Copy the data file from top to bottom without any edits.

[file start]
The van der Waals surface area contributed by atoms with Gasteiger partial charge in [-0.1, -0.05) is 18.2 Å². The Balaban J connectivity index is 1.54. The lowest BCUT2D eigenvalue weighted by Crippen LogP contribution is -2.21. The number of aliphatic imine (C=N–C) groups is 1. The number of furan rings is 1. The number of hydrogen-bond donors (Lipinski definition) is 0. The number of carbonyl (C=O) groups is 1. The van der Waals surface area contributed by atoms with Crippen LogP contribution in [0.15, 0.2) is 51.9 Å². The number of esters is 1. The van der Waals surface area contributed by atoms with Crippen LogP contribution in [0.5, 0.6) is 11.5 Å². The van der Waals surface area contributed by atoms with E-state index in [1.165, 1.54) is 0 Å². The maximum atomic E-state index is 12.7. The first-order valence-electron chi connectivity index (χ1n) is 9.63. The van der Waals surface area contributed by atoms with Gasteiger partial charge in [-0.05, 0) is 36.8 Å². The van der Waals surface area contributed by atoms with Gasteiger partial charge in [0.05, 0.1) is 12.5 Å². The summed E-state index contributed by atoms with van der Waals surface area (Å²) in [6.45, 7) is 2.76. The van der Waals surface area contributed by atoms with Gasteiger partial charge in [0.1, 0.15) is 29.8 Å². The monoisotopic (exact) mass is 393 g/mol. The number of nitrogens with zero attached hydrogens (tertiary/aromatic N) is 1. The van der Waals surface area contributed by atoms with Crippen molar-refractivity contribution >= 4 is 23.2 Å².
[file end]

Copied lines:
The van der Waals surface area contributed by atoms with Gasteiger partial charge in [-0.1, -0.05) is 18.2 Å². The Balaban J connectivity index is 1.54. The lowest BCUT2D eigenvalue weighted by Crippen LogP contribution is -2.21. The number of aliphatic imine (C=N–C) groups is 1. The number of furan rings is 1. The number of hydrogen-bond donors (Lipinski definition) is 0. The number of carbonyl (C=O) groups is 1. The van der Waals surface area contributed by atoms with Crippen LogP contribution in [0.15, 0.2) is 51.9 Å². The number of esters is 1. The van der Waals surface area contributed by atoms with Crippen LogP contribution in [0.5, 0.6) is 11.5 Å². The van der Waals surface area contributed by atoms with E-state index in [1.165, 1.54) is 0 Å². The maximum atomic E-state index is 12.7. The first-order valence-electron chi connectivity index (χ1n) is 9.63. The van der Waals surface area contributed by atoms with Gasteiger partial charge in [-0.05, 0) is 36.8 Å². The van der Waals surface area contributed by atoms with Gasteiger partial charge in [0.05, 0.1) is 12.5 Å². The summed E-state index contributed by atoms with van der Waals surface area (Å²) in [6.45, 7) is 2.76. The van der Waals surface area contributed by atoms with Gasteiger partial charge in [0.1, 0.15) is 29.8 Å². The monoisotopic (exact) mass is 393 g/mol. The number of nitrogens with zero attached hydrogens (tertiary/aromatic N) is 1. The van der Waals surface area contributed by atoms with Crippen molar-refractivity contribution >= 4 is 23.2 Å².